Egyptian Police Using Social Media to Trap and Rape Suspected LGBTQ People

Egyptian police and the country's National Security Agency have allegedly used social media to entrap suspected LGBTQ people, place false charges against them and indefinitely detain them while subjecting them to physical abuse, rape and medical neglect.

The arrests seem to be part of a larger ongoing crackdown against LGBTQ citizens that violate the country's constitution and several international human rights treaties that Egypt has agreed to.

A new report by the international non-governmental organization Human Rights Watch (HRW) includes testimonials from 15 people arrested between 2017 and 2020 for vague charges, including "debauchery" and "prostitution," that have long been used internationally by police as pretexts for harassing suspected LGBTQ people.

In some cases, authorities used the gay social app Grindr and the social media platforms Facebook and WhatsApp to arrange public meetings with suspected LGBTQ people, where those people were subsequently arrested. Several arrestees said police placed pornographic images on their phones in an attempt to make them seem guilty of obscenity.

All 15 interviewees told HRW that police held them from days to months before receiving a trial, often in cramped and unsanitary conditions while being insulted and beaten by officers. Of the 15, eight said police subjected them to sexual violence, four claimed to have been denied medical care and eight said that police forced them to sign confessions, often without being allowed to read the statements before signing.

One 25-year-old arrestee—given the pseudonym Salim to avoid harassment from police and fellow citizens—said police bound his hands to his feet and left him alone in a cell for three days during which time he had no choice but to repeatedly defecate in his own clothes. During this time, he said police didn't tell him the charges against him. Police threatened that he would "never see the sun again" if he told anyone of his treatment.

A 27-year-old transgender man names Hossam Ahmed said he was starved and denied medical care in a women's jail while being forced to sleep on a moldy mattress infested with fleas, bugs and lice. A 28-year-old woman given the alias "Aya" was forced into a 10-foot by 6.5-foot cell with 45 other women and given a forced anal and vaginal examination by police so painful that she "bled for three days and could not walk for weeks." A 37-year-old HIV-positive man given the pseudonym Alaa said police denied him medication and inserted his medical disability card into his anus when he presented it.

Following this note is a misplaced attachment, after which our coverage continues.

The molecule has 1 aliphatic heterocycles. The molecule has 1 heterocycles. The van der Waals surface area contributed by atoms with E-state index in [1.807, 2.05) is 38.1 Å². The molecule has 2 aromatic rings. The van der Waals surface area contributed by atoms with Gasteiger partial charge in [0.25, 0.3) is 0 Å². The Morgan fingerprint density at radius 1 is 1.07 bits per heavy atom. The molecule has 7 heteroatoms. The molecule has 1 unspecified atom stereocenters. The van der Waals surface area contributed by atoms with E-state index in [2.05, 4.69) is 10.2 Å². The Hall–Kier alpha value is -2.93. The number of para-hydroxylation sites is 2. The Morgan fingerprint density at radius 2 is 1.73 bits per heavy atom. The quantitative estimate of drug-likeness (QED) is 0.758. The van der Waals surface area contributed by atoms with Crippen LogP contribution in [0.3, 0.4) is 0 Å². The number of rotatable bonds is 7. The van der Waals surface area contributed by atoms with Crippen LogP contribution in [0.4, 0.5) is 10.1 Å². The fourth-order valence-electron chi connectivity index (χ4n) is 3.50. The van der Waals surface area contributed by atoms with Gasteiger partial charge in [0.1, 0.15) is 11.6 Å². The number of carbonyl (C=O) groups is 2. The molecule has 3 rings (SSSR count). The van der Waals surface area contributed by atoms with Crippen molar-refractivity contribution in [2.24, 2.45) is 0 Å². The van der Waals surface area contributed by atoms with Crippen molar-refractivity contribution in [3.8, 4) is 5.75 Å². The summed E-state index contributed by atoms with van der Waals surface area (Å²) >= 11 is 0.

Egypt LGBTQ gay police abuse rape report
The international group Human Rights Watch has released a report detailing allegations of entrapment, false charges, abuse, rape and medical neglect by Egyptian police against suspected LGBTQ people. In this image from July 18, 2001 in Cairo, Egypt, 52 men accused of "immoral" homosexual sex acts hide their faces while being escorted by police to a state security court, alleging that such acts are a matter of national security. Norbert Schiller/Getty

Many of the arrestees have been rejected by their families following their arrests. The criminal charges against them make it very difficult for them to find work or gain enough money to leave the country. Stuck in their home cities, they remain vulnerable to future police harassment and violence.

If the allegations in HRW's report are true, the actions would violate Egypt's own constitutional protections guaranteeing arrestees the right to remain silent, access to a lawyer and family during questioning and knowledge of the legal charges facing them 12 hours after arrest. The constitution also forbids torture, intimidation, coercion, "physical or moral harming" and the use of any confessions elicited under such conditions.

The actions would also violate several international human rights treaties which Egypt has agreed to, including the International Covenant on Civil and Political Rights (ICCPR), the Convention Against Torture and Other Cruel, Inhuman, or Degrading Treatment or Punishment (CAT) and the African Charter on Human and People's Rights, according to HRW.

Egypt's anti-LGBT crackdown began after a September 2017 musical event in Cairo in which police arrested several young people who waved a rainbow flag at a concert. The concert was given by Mashrou' Leila, a Lebanese band with a gay lead singer.

Newsweek contacted HRW for comment.